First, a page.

Skip to content


We embrace LGBTQ+ culture and Warhol’s role as a gay icon.

From his 1950s Boy Book drawings that lovingly depicted the sensuous male form to his poignant self-portraits in drag in the 1980s, Warhol openly expressed his queer identity in life and art, even when homosexuality was criminalized and suppressed in the United States.

Learn more about Warhol's life

I wonder whether it’s harder for 1) a man to be a man, 2) a man to be a woman, 3) a woman to be a woman, or 4) a woman to be a man.

Andy Warhol, The Philosophy of Andy Warhol (From A to B & Back Again), 1975

Visiting the Museum

We celebrate free expression and strive to be an inclusive institution where diverse perspectives can coexist. The Warhol affirms people’s right to choose the restroom that best meets their needs at that moment.

A print of a short-haired drag queen with an arm raised behind her head. Her face is warm brown, highlighted by golden patches of eyeshadow and red lips. Blue, yellow, and red shapes surround her like confetti, and a red bar covers the finger nails of her hand.

Andy Warhol, Ladies and Gentlemen, 1975
The Andy Warhol Museum, Pittsburgh; Founding Collection, Contribution The Andy Warhol Foundation for the Visual Arts, Inc.
© The Andy Warhol Foundation for the Visual Arts, Inc.

LGBTQ+ Youth Prom

A large group of teenagers are in the lobby of The Andy Warhol Museum dancing. They are blurry due to their movement. There is pink lighting throughout the image. An image of Marilyn Monroe with Andy Warhol superimposed within it is in the background and to the left there is a photograph of Andy Warhol laying on a red couch on the wall. There are also two small video screens in the background hanging on the wall.

Photo by Sean Carroll

The Warhol hosts an annual LGBTQ+ Youth Prom, one of the only LGBTQ+ youth proms in Southwestern Pennsylvania. Prom is often considered a rite of passage and creates memories that last a lifetime. The Warhol’s Youth Prom offers a safe, gender-inclusive space where LGBTQ+ young people can celebrate with dinner, dancing, and artmaking. Prom is open to young people ages 13–20, and it is planned by a youth committee.

It’s a great event because I think you get to express who you are, and don’t have to be judged by other people who won’t understand.

LGBTQ+ Youth Prom attendee, 2017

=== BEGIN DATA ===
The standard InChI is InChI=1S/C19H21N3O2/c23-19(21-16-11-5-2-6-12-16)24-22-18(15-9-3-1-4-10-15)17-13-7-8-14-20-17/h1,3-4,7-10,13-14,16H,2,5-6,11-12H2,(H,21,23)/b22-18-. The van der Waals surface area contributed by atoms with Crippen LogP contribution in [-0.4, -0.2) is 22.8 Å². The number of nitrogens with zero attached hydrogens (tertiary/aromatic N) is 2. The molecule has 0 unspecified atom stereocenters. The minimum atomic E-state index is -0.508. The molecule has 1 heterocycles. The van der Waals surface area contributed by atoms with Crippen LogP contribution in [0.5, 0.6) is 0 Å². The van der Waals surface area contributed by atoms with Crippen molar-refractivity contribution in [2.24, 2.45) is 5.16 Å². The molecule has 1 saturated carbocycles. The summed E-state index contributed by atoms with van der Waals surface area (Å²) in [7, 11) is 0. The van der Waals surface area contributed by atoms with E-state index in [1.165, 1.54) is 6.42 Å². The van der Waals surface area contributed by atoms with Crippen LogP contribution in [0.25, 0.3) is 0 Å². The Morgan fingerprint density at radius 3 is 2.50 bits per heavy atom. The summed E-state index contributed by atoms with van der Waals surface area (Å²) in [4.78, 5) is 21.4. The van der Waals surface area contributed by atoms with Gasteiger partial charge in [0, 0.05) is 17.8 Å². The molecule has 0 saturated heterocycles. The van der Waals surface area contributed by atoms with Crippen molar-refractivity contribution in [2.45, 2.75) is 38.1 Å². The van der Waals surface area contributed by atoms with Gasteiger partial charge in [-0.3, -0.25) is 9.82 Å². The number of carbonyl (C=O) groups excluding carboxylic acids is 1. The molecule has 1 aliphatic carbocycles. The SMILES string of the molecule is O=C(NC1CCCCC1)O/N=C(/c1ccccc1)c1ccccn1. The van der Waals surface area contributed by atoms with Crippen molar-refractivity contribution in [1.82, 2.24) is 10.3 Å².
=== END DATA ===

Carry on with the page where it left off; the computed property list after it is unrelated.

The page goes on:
Queer Performance

Three performers pose in a line, the performer in the front squats with his hands raised. Toward the bottom of the image we get a glimpse of audience members' heads

TQ Live in The Warhol theater, 2017

Photo by Sean Carroll

We are a destination for contemporary queer performance. The museum annually hosts TQ Live!, a locally-focused cabaret performance, in partnership with Carnegie Mellon University School of Art.

We also offer a free seven-week School of Drag workshop, where youth ages 13–19 can learn about the history, culture, and practice of drag and gender-bending performance. The workshop series culminates in a showcase with youth and adult performers. To learn more about School of Drag and how to apply, visit our Teens page. School of Drag is generously supported by American Eagle Outfitters Foundation.

The Warhol has also recently presented artists such as Perfume Genius, Mark Eitzel, Narcissister and DarkMatter.

Dandy Andy: Warhol’s Queer History

A photograph of Andy Warhol dressed in drag. He wears very pale face makeup, a bold lip, and a short, curly wig.

Andy Warhol, Small Acetate (Self-Portrait in Drag), 1980
The Andy Warhol Museum, Pittsburgh; Founding Collection, Contribution The Andy Warhol Foundation for the Visual Arts, Inc.
© The Andy Warhol Foundation for the Visual Arts, Inc.

On the last Saturday of each month, artist educators lead a museum tour that explores how Warhol’s sexuality influenced his work and shaped his relationship to the art world. The tours trace Warhol’s romantic relationships and queer identity against the backdrop of the historical gay rights movement in the United States.

Of course, people said the Factory was degenerate just because “anything went” there, but I think that was really a very good thing. As one straight kid said to me, “It’s nice not to be trapped into something, even if that’s what you are.”

Andy Warhol, Popism, 1980